Logic Pro X Tutorial: Become a Power User Part 2 – Quick Swipe Comping

Harnessing the full power of Quick Swipe Comping allows your sessions to run smoother and more efficiently. Mark Cousins polishes his performance.

Unless you’re lucky enough to work with a musician who consistently delivers ‘one-take wonders’, it’s highly likely that your finished recording will be compiled from a jigsaw-puzzle of different takes. Using Logic Pro X’s Quick Swipe Comping, though, can make the task of recording and assembling a finished ‘comp’ considerably easier, enabling you to record multiple takes and switch between them with relative ease. However, although a basic comp is easy enough to achieve, it’s well worth looking at some of the deeper functional complexities of Quick Swipe Comping to make the most from this essential feature.

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In essence, the Quick Swipe Comping feature is a handy way of recording multiple passes of the same musical part, whether it’s a vocal or an instrument line. At the top level, the region might seem like any other audio recording, but expand the Take folder and you’ll see the complete series of takes, alongside the precise edit points used to create the final comp. This functionality not only makes multiple takes easier to work with, but also enables you to experiment with the various edit points with ease, even down to the ability to create several differently named ‘comps’ from the same material.

As we’ll see, though, recording and creating your comp is just the start of the comping process. Once you’ve made your edits, you need to consider the options in respect to how the audio resides in your session. One option might be to ‘flatten’ the comp – a process that renders it as a series of regions, which can then be polished and refined using Logic Pro X’s conventional audio-editing tools. If you want to retain the option to return to the original comp later, options such as Export Active Comp to New Track are worth exploring.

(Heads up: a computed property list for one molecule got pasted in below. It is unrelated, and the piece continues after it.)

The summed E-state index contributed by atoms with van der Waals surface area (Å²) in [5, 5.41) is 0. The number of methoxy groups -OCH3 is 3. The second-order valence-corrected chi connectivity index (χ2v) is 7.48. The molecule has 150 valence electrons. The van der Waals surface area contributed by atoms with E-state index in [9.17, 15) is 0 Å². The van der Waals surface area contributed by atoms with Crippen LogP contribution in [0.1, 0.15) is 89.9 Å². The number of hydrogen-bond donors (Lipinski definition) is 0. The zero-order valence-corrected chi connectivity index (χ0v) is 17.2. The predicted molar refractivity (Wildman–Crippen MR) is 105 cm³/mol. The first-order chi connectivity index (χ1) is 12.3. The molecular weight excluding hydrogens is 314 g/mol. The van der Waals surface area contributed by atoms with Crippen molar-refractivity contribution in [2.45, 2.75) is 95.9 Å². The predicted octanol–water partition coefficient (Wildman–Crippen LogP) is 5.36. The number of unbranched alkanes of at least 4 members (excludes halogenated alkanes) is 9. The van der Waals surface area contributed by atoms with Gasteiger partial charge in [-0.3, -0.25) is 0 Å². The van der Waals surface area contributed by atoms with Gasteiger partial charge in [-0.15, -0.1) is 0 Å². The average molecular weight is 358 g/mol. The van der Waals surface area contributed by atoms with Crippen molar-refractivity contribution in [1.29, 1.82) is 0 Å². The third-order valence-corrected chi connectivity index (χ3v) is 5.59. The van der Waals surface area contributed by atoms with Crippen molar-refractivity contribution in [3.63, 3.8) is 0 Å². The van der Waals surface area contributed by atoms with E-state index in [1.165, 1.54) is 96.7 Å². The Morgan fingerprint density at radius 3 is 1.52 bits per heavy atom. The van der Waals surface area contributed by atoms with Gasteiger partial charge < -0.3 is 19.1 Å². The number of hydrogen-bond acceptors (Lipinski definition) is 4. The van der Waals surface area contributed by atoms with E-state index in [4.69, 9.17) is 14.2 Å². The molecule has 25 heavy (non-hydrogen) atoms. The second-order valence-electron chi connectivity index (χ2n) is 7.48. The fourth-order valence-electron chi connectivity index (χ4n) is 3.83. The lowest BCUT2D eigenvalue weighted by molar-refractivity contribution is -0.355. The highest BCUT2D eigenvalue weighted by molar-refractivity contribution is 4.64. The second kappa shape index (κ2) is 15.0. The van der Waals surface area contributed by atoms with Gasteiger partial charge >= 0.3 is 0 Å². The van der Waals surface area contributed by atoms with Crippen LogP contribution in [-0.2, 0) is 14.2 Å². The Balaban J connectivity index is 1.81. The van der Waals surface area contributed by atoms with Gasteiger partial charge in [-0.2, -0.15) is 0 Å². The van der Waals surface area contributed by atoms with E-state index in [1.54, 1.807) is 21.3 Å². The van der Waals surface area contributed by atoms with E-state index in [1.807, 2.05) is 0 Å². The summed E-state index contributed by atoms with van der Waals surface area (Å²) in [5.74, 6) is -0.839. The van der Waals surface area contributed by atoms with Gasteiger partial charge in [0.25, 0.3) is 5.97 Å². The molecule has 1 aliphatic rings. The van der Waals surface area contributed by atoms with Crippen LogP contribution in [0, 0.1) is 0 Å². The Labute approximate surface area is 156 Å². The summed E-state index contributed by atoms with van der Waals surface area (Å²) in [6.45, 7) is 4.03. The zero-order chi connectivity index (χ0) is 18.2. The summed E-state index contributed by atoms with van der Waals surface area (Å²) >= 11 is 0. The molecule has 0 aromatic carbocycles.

With a little practice, you’ll soon be recording, editing and flattening your own comps, keeping your tracks area clean and creating near-perfect performances.

Working With Comps

1: Whenever you record over an existing performance, Logic will create what is known as a Take folder. The Take folder system is useful both as a means of handling multiple different takes of the same musical part and creating comps, whereby edits are placed to switch between different phrases or words in a performance.

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2: A Take folder looks different from a conventional audio region – notice the addition of some important icons added to its top left-hand corner. The arrow, for example, allows you to collapse or expand the folder, displaying the various original takes as well as the edits point (indicated by the coloured shading) used to switch between the different performances.

3: Clicking on the second icon opens the Quick Swipe Comping menu, which has a series of features and functions that let you audition and edit the takes. On the uppermost level, for example, you can see each take. This is a great way of auditioning each performance, irrespective of how far into the editing process you’ve gone.